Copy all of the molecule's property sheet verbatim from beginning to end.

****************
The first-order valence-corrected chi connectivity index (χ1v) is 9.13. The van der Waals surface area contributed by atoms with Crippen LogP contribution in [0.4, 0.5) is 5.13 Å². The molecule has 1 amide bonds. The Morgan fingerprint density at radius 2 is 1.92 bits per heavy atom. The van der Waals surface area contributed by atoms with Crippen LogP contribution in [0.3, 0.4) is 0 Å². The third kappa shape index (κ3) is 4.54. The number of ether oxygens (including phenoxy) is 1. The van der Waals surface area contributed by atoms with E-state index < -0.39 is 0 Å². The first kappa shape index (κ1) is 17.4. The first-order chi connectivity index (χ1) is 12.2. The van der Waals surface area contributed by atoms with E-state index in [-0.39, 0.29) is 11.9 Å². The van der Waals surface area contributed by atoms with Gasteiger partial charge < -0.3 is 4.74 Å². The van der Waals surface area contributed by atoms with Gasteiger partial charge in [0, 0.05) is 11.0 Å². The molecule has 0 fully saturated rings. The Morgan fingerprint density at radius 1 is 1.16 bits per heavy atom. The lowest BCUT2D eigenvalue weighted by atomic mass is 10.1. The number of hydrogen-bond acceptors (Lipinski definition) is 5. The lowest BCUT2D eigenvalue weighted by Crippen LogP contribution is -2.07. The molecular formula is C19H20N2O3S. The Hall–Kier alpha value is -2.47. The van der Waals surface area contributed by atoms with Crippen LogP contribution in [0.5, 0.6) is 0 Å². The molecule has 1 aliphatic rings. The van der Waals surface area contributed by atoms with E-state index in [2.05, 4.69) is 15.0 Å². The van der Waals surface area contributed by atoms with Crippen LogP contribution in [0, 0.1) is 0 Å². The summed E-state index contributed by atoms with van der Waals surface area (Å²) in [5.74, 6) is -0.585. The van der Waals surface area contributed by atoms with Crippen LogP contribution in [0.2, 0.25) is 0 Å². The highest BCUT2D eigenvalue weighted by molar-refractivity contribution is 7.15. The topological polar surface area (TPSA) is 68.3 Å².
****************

The first-order valence-corrected chi connectivity index (χ1v) is 9.13. The van der Waals surface area contributed by atoms with Crippen LogP contribution in [0.4, 0.5) is 5.13 Å². The molecule has 1 amide bonds. The Morgan fingerprint density at radius 2 is 1.92 bits per heavy atom. The van der Waals surface area contributed by atoms with Crippen LogP contribution in [0.3, 0.4) is 0 Å². The third kappa shape index (κ3) is 4.54. The number of ether oxygens (including phenoxy) is 1. The van der Waals surface area contributed by atoms with E-state index < -0.39 is 0 Å². The first kappa shape index (κ1) is 17.4. The first-order chi connectivity index (χ1) is 12.2. The van der Waals surface area contributed by atoms with E-state index in [-0.39, 0.29) is 11.9 Å². The van der Waals surface area contributed by atoms with Gasteiger partial charge < -0.3 is 4.74 Å². The van der Waals surface area contributed by atoms with Gasteiger partial charge in [0, 0.05) is 11.0 Å². The molecule has 0 fully saturated rings. The Morgan fingerprint density at radius 1 is 1.16 bits per heavy atom. The lowest BCUT2D eigenvalue weighted by atomic mass is 10.1. The number of hydrogen-bond acceptors (Lipinski definition) is 5. The lowest BCUT2D eigenvalue weighted by Crippen LogP contribution is -2.07. The molecular formula is C19H20N2O3S. The Hall–Kier alpha value is -2.47. The van der Waals surface area contributed by atoms with Crippen LogP contribution in [0.5, 0.6) is 0 Å². The molecule has 1 aliphatic rings. The van der Waals surface area contributed by atoms with E-state index in [2.05, 4.69) is 15.0 Å². The van der Waals surface area contributed by atoms with Crippen LogP contribution in [0, 0.1) is 0 Å². The summed E-state index contributed by atoms with van der Waals surface area (Å²) in [5.74, 6) is -0.585. The van der Waals surface area contributed by atoms with Crippen LogP contribution in [0.2, 0.25) is 0 Å². The highest BCUT2D eigenvalue weighted by molar-refractivity contribution is 7.15. The topological polar surface area (TPSA) is 68.3 Å².